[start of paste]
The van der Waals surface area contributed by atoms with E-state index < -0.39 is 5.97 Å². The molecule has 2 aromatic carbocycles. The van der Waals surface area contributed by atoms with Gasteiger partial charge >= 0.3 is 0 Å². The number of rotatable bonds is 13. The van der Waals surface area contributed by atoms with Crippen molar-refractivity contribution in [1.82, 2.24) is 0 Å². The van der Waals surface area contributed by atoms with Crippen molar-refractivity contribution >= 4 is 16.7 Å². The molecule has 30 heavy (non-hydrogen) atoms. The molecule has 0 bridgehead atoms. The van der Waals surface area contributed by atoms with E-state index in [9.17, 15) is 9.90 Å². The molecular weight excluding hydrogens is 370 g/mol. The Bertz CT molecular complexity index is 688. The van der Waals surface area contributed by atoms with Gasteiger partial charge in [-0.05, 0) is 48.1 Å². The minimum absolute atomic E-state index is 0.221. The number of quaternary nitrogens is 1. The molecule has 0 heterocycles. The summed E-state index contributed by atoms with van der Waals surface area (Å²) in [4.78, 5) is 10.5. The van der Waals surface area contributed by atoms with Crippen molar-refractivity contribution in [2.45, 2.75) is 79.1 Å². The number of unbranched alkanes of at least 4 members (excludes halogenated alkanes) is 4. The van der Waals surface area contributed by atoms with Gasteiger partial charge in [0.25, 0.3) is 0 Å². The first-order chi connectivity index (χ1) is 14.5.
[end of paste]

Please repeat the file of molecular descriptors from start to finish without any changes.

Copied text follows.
The van der Waals surface area contributed by atoms with E-state index < -0.39 is 5.97 Å². The molecule has 2 aromatic carbocycles. The van der Waals surface area contributed by atoms with Gasteiger partial charge >= 0.3 is 0 Å². The number of rotatable bonds is 13. The van der Waals surface area contributed by atoms with Crippen molar-refractivity contribution in [1.82, 2.24) is 0 Å². The van der Waals surface area contributed by atoms with Crippen molar-refractivity contribution >= 4 is 16.7 Å². The molecule has 30 heavy (non-hydrogen) atoms. The molecule has 0 bridgehead atoms. The van der Waals surface area contributed by atoms with E-state index in [9.17, 15) is 9.90 Å². The molecular weight excluding hydrogens is 370 g/mol. The Bertz CT molecular complexity index is 688. The van der Waals surface area contributed by atoms with Gasteiger partial charge in [-0.05, 0) is 48.1 Å². The minimum absolute atomic E-state index is 0.221. The number of quaternary nitrogens is 1. The molecule has 0 heterocycles. The summed E-state index contributed by atoms with van der Waals surface area (Å²) in [4.78, 5) is 10.5. The van der Waals surface area contributed by atoms with Crippen molar-refractivity contribution in [2.45, 2.75) is 79.1 Å². The number of unbranched alkanes of at least 4 members (excludes halogenated alkanes) is 4. The van der Waals surface area contributed by atoms with Gasteiger partial charge in [0.25, 0.3) is 0 Å². The first-order chi connectivity index (χ1) is 14.5.